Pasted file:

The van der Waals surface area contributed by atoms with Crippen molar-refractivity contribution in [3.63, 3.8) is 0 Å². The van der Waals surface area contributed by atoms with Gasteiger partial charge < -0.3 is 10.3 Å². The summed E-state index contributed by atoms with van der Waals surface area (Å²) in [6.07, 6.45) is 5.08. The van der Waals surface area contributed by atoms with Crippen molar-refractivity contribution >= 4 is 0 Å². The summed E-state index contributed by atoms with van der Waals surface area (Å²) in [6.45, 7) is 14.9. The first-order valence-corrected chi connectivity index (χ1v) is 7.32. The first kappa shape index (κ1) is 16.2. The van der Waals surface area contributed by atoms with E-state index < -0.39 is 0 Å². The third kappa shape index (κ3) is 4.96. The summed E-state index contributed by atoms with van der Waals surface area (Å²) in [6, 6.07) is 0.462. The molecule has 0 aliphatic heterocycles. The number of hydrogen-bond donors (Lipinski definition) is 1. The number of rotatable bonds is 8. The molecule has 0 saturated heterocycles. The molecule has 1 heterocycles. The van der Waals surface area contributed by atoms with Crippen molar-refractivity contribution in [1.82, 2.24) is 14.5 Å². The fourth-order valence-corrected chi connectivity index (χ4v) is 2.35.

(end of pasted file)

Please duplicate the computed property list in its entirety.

The van der Waals surface area contributed by atoms with Crippen molar-refractivity contribution in [3.63, 3.8) is 0 Å². The van der Waals surface area contributed by atoms with Gasteiger partial charge < -0.3 is 10.3 Å². The summed E-state index contributed by atoms with van der Waals surface area (Å²) in [6.07, 6.45) is 5.08. The van der Waals surface area contributed by atoms with Crippen molar-refractivity contribution >= 4 is 0 Å². The summed E-state index contributed by atoms with van der Waals surface area (Å²) in [6.45, 7) is 14.9. The first-order valence-corrected chi connectivity index (χ1v) is 7.32. The first kappa shape index (κ1) is 16.2. The van der Waals surface area contributed by atoms with E-state index < -0.39 is 0 Å². The third kappa shape index (κ3) is 4.96. The summed E-state index contributed by atoms with van der Waals surface area (Å²) in [6, 6.07) is 0.462. The molecule has 0 aliphatic heterocycles. The number of hydrogen-bond donors (Lipinski definition) is 1. The number of rotatable bonds is 8. The molecule has 0 saturated heterocycles. The molecule has 1 heterocycles. The van der Waals surface area contributed by atoms with Crippen molar-refractivity contribution in [1.82, 2.24) is 14.5 Å². The fourth-order valence-corrected chi connectivity index (χ4v) is 2.35.